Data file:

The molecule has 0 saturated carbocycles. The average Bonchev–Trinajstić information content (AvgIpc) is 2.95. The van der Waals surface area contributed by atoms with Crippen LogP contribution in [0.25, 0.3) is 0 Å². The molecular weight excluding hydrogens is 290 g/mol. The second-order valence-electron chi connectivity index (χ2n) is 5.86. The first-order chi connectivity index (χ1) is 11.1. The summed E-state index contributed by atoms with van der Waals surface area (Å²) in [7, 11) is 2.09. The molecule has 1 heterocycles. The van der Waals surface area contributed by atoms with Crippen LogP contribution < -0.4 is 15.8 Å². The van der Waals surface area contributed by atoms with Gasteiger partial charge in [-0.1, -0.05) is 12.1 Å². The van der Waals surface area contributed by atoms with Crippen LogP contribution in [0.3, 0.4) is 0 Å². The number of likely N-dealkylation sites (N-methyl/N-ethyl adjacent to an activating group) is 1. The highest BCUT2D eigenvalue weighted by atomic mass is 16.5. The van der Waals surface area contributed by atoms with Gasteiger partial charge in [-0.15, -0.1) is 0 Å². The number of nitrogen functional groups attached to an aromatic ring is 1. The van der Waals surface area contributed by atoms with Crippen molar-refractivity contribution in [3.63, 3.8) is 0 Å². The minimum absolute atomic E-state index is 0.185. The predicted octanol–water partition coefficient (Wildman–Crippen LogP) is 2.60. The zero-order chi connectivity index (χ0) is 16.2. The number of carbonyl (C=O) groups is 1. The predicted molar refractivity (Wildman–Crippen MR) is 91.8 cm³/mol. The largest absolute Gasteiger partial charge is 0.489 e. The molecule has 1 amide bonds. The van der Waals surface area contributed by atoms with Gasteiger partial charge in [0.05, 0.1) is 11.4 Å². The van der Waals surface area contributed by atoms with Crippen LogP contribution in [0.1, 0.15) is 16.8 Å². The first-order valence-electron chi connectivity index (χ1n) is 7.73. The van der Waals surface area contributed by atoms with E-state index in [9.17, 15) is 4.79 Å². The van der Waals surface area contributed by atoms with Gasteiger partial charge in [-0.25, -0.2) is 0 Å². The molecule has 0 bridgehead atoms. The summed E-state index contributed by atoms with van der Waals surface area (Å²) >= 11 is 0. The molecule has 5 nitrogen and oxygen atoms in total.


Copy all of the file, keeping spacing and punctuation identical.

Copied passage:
The molecule has 0 saturated carbocycles. The average Bonchev–Trinajstić information content (AvgIpc) is 2.95. The van der Waals surface area contributed by atoms with Crippen LogP contribution in [0.25, 0.3) is 0 Å². The molecular weight excluding hydrogens is 290 g/mol. The second-order valence-electron chi connectivity index (χ2n) is 5.86. The first-order chi connectivity index (χ1) is 11.1. The summed E-state index contributed by atoms with van der Waals surface area (Å²) in [7, 11) is 2.09. The molecule has 1 heterocycles. The van der Waals surface area contributed by atoms with Crippen LogP contribution < -0.4 is 15.8 Å². The van der Waals surface area contributed by atoms with Gasteiger partial charge in [-0.1, -0.05) is 12.1 Å². The van der Waals surface area contributed by atoms with Crippen LogP contribution in [0.3, 0.4) is 0 Å². The number of likely N-dealkylation sites (N-methyl/N-ethyl adjacent to an activating group) is 1. The highest BCUT2D eigenvalue weighted by atomic mass is 16.5. The van der Waals surface area contributed by atoms with Gasteiger partial charge in [-0.15, -0.1) is 0 Å². The number of nitrogen functional groups attached to an aromatic ring is 1. The van der Waals surface area contributed by atoms with Crippen molar-refractivity contribution in [3.63, 3.8) is 0 Å². The minimum absolute atomic E-state index is 0.185. The predicted octanol–water partition coefficient (Wildman–Crippen LogP) is 2.60. The zero-order chi connectivity index (χ0) is 16.2. The number of carbonyl (C=O) groups is 1. The predicted molar refractivity (Wildman–Crippen MR) is 91.8 cm³/mol. The largest absolute Gasteiger partial charge is 0.489 e. The molecule has 1 amide bonds. The van der Waals surface area contributed by atoms with Gasteiger partial charge in [0.05, 0.1) is 11.4 Å². The van der Waals surface area contributed by atoms with Crippen LogP contribution in [0.1, 0.15) is 16.8 Å². The first-order valence-electron chi connectivity index (χ1n) is 7.73. The van der Waals surface area contributed by atoms with E-state index in [9.17, 15) is 4.79 Å². The van der Waals surface area contributed by atoms with Gasteiger partial charge in [-0.25, -0.2) is 0 Å². The molecule has 0 bridgehead atoms. The summed E-state index contributed by atoms with van der Waals surface area (Å²) >= 11 is 0. The molecule has 5 nitrogen and oxygen atoms in total.